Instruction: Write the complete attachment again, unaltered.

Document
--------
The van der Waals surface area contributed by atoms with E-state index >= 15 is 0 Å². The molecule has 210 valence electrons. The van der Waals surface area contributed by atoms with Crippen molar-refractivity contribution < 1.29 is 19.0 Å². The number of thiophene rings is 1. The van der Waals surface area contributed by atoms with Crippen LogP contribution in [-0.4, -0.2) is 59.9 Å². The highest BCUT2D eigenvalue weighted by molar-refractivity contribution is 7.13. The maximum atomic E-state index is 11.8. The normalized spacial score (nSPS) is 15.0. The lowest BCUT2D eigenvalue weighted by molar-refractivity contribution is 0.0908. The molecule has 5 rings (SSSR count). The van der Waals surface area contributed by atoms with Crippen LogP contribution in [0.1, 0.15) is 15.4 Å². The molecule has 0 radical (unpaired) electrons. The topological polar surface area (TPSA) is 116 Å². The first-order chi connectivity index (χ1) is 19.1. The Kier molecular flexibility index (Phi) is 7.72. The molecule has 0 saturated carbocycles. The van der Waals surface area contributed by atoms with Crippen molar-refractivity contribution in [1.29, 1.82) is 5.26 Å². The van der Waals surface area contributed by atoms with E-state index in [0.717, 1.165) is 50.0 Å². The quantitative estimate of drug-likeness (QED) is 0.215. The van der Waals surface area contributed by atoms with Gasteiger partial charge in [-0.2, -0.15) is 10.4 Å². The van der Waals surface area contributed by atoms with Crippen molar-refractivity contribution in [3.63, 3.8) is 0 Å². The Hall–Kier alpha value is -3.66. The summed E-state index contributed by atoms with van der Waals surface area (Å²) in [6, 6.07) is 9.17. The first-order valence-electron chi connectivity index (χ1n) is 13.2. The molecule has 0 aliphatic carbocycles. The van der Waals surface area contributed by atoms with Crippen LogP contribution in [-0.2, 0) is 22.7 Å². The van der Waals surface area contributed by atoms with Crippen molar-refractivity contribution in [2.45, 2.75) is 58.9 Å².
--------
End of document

The van der Waals surface area contributed by atoms with E-state index >= 15 is 0 Å². The molecule has 210 valence electrons. The van der Waals surface area contributed by atoms with Crippen molar-refractivity contribution < 1.29 is 19.0 Å². The number of thiophene rings is 1. The van der Waals surface area contributed by atoms with Crippen LogP contribution in [-0.4, -0.2) is 59.9 Å². The highest BCUT2D eigenvalue weighted by molar-refractivity contribution is 7.13. The maximum atomic E-state index is 11.8. The normalized spacial score (nSPS) is 15.0. The lowest BCUT2D eigenvalue weighted by molar-refractivity contribution is 0.0908. The molecule has 5 rings (SSSR count). The van der Waals surface area contributed by atoms with Crippen LogP contribution in [0.1, 0.15) is 15.4 Å². The molecule has 0 radical (unpaired) electrons. The topological polar surface area (TPSA) is 116 Å². The first-order chi connectivity index (χ1) is 19.1. The Kier molecular flexibility index (Phi) is 7.72. The molecule has 0 saturated carbocycles. The van der Waals surface area contributed by atoms with Crippen molar-refractivity contribution in [1.29, 1.82) is 5.26 Å². The van der Waals surface area contributed by atoms with E-state index in [0.717, 1.165) is 50.0 Å². The quantitative estimate of drug-likeness (QED) is 0.215. The van der Waals surface area contributed by atoms with Gasteiger partial charge in [-0.2, -0.15) is 10.4 Å². The van der Waals surface area contributed by atoms with Crippen molar-refractivity contribution in [3.63, 3.8) is 0 Å². The Hall–Kier alpha value is -3.66. The summed E-state index contributed by atoms with van der Waals surface area (Å²) in [6, 6.07) is 9.17. The first-order valence-electron chi connectivity index (χ1n) is 13.2. The molecule has 0 aliphatic carbocycles. The van der Waals surface area contributed by atoms with Crippen LogP contribution in [-0.2, 0) is 22.7 Å². The van der Waals surface area contributed by atoms with Crippen molar-refractivity contribution in [2.45, 2.75) is 58.9 Å².